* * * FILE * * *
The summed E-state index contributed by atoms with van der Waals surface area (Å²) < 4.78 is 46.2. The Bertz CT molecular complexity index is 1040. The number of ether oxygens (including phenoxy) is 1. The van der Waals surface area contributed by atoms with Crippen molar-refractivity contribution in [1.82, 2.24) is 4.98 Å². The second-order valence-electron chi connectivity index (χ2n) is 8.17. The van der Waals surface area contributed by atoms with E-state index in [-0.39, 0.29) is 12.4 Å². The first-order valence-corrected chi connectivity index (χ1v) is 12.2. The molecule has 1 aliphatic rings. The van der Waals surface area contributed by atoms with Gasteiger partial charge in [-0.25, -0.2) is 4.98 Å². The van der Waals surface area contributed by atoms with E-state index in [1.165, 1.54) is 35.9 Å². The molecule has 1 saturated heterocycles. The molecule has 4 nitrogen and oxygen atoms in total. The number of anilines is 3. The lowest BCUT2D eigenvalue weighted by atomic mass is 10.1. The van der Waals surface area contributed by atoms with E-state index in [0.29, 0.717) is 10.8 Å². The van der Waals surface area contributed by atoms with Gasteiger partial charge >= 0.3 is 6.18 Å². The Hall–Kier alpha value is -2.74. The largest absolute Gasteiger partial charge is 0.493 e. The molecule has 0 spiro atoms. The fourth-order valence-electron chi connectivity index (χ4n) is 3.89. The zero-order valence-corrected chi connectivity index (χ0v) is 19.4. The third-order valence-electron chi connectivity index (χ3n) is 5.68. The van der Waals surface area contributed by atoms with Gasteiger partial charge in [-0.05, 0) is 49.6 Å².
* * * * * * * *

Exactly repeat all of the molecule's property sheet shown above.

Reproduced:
The summed E-state index contributed by atoms with van der Waals surface area (Å²) < 4.78 is 46.2. The Bertz CT molecular complexity index is 1040. The number of ether oxygens (including phenoxy) is 1. The van der Waals surface area contributed by atoms with Crippen molar-refractivity contribution in [1.82, 2.24) is 4.98 Å². The second-order valence-electron chi connectivity index (χ2n) is 8.17. The van der Waals surface area contributed by atoms with E-state index in [-0.39, 0.29) is 12.4 Å². The first-order valence-corrected chi connectivity index (χ1v) is 12.2. The molecule has 1 aliphatic rings. The van der Waals surface area contributed by atoms with Gasteiger partial charge in [-0.25, -0.2) is 4.98 Å². The van der Waals surface area contributed by atoms with E-state index in [1.165, 1.54) is 35.9 Å². The molecule has 1 saturated heterocycles. The molecule has 4 nitrogen and oxygen atoms in total. The number of anilines is 3. The lowest BCUT2D eigenvalue weighted by atomic mass is 10.1. The van der Waals surface area contributed by atoms with E-state index in [0.29, 0.717) is 10.8 Å². The van der Waals surface area contributed by atoms with Gasteiger partial charge >= 0.3 is 6.18 Å². The Hall–Kier alpha value is -2.74. The largest absolute Gasteiger partial charge is 0.493 e. The molecule has 0 spiro atoms. The fourth-order valence-electron chi connectivity index (χ4n) is 3.89. The zero-order valence-corrected chi connectivity index (χ0v) is 19.4. The third-order valence-electron chi connectivity index (χ3n) is 5.68. The van der Waals surface area contributed by atoms with Gasteiger partial charge in [-0.05, 0) is 49.6 Å².